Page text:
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legal shooting distance


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I'm not sure there is any legal minimum from a property boundary? :D You're not allowed to shoot within 50 feet (15m ish) from a road, if to do so would cause injury or hindrance (I forget the exact wording, but it's summat like that). So whilst I suspect it might be legal under firearms/highways legislation to shoot right on the garden boundary, if you have permission to shoot the field your in and you're shooting away from the property, it wouldn't be very considerate and there might be issues under environmental/noise/nuisance legislation.

 

I think lot depends on the time of day, whether they are in, their attitude to shooting, and whether it's one two shots from a moderated .22 at rabbits or a full days decoying with 100s of shots fired from a 12 bore? A pre-emptive strike might be an idea. Call round first without gun and explain that you will be shooting near their boundary and asking if they have any concerns, try to be reasonable and considerate and accommodate where you can, and you might head off a complaint and a lot of hassle.

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Like Blunderbuss said-i dont think theres a legal requirement from a house boundary,but this is where diplomacy is needed.The last thing you want is to upset homeowners who could possibly ring 999 and report someone with a gun.Pop round the respective houses,introduce yourself and just explain what you're doing.If they cop a strop then atleast you know to get further away.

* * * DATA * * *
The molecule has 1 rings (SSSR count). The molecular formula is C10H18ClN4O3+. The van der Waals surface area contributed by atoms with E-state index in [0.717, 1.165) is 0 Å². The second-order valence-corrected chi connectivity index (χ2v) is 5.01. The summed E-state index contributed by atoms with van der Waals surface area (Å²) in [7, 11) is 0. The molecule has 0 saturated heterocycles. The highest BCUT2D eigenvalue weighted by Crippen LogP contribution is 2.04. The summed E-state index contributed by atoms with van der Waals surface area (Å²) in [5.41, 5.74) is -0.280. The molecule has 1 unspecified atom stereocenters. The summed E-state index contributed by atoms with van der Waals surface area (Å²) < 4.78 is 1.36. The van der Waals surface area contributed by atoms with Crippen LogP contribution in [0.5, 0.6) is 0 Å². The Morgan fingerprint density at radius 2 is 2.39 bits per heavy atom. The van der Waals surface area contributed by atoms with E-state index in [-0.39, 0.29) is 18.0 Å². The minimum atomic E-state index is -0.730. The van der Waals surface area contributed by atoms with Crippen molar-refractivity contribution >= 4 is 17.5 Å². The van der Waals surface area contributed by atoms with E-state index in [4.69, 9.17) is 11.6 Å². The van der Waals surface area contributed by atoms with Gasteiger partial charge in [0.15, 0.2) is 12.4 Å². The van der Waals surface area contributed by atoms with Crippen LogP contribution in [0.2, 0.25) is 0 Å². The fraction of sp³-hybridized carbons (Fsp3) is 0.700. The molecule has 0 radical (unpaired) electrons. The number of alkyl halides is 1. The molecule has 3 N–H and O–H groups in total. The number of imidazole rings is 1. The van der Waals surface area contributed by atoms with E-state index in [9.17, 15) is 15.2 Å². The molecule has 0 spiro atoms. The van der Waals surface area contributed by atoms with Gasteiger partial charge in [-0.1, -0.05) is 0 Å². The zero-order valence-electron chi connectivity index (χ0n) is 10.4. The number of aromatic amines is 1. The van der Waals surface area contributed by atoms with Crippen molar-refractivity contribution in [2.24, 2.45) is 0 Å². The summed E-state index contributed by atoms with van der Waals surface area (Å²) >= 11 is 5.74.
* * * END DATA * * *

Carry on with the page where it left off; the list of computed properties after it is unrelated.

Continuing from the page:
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as for the road thing, i think its 25mts from the road centre if the road has vehicular access

No its 50 feet, which is roughly 15 metres. Advice from BASC, quoting from the 1980 highways act:

 

In England & Wales it is an offence without lawful authority or reasonable excuse to discharge any firearm within fifty feet of the centre of a highway which consists of or comprises a carriageway, and in consequence a user of the carriageway is injured, interrupted or endangered. [section 161(2) of the Highways Act 1980].

 

It is important to remember that the discharge of a firearm is not prohibited in itself. It must also be proved that there was an injury, or that someone’s passage was interrupted or interfered with e.g. they have been forced to make a detour. For the purposes of Section 161 (2) of the Highways Act 1980, a ‘highway’ is restricted to a public right of way for the passage of vehicles and does not include footpaths, cycle tracks or bridleways.